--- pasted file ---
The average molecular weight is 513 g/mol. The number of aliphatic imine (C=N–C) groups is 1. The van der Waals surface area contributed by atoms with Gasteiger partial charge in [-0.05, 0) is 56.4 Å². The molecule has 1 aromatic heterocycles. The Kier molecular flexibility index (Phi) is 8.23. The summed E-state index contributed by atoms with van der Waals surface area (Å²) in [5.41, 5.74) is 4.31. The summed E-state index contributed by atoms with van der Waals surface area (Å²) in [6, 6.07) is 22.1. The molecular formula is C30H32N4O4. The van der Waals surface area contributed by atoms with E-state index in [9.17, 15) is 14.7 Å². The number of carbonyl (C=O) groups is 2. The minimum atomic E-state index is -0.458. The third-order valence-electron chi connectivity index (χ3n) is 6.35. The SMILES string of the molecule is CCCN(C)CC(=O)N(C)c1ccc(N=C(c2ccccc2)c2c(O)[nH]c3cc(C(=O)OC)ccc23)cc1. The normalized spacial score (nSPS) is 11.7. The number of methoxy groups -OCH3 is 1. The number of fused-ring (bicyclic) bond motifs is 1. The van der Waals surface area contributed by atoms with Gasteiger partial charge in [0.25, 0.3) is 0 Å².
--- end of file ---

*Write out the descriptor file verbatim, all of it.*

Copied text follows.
The average molecular weight is 513 g/mol. The number of aliphatic imine (C=N–C) groups is 1. The van der Waals surface area contributed by atoms with Gasteiger partial charge in [-0.05, 0) is 56.4 Å². The molecule has 1 aromatic heterocycles. The Kier molecular flexibility index (Phi) is 8.23. The summed E-state index contributed by atoms with van der Waals surface area (Å²) in [5.41, 5.74) is 4.31. The summed E-state index contributed by atoms with van der Waals surface area (Å²) in [6, 6.07) is 22.1. The molecular formula is C30H32N4O4. The van der Waals surface area contributed by atoms with E-state index in [9.17, 15) is 14.7 Å². The number of carbonyl (C=O) groups is 2. The minimum atomic E-state index is -0.458. The third-order valence-electron chi connectivity index (χ3n) is 6.35. The SMILES string of the molecule is CCCN(C)CC(=O)N(C)c1ccc(N=C(c2ccccc2)c2c(O)[nH]c3cc(C(=O)OC)ccc23)cc1. The normalized spacial score (nSPS) is 11.7. The number of methoxy groups -OCH3 is 1. The number of fused-ring (bicyclic) bond motifs is 1. The van der Waals surface area contributed by atoms with Gasteiger partial charge in [0.25, 0.3) is 0 Å².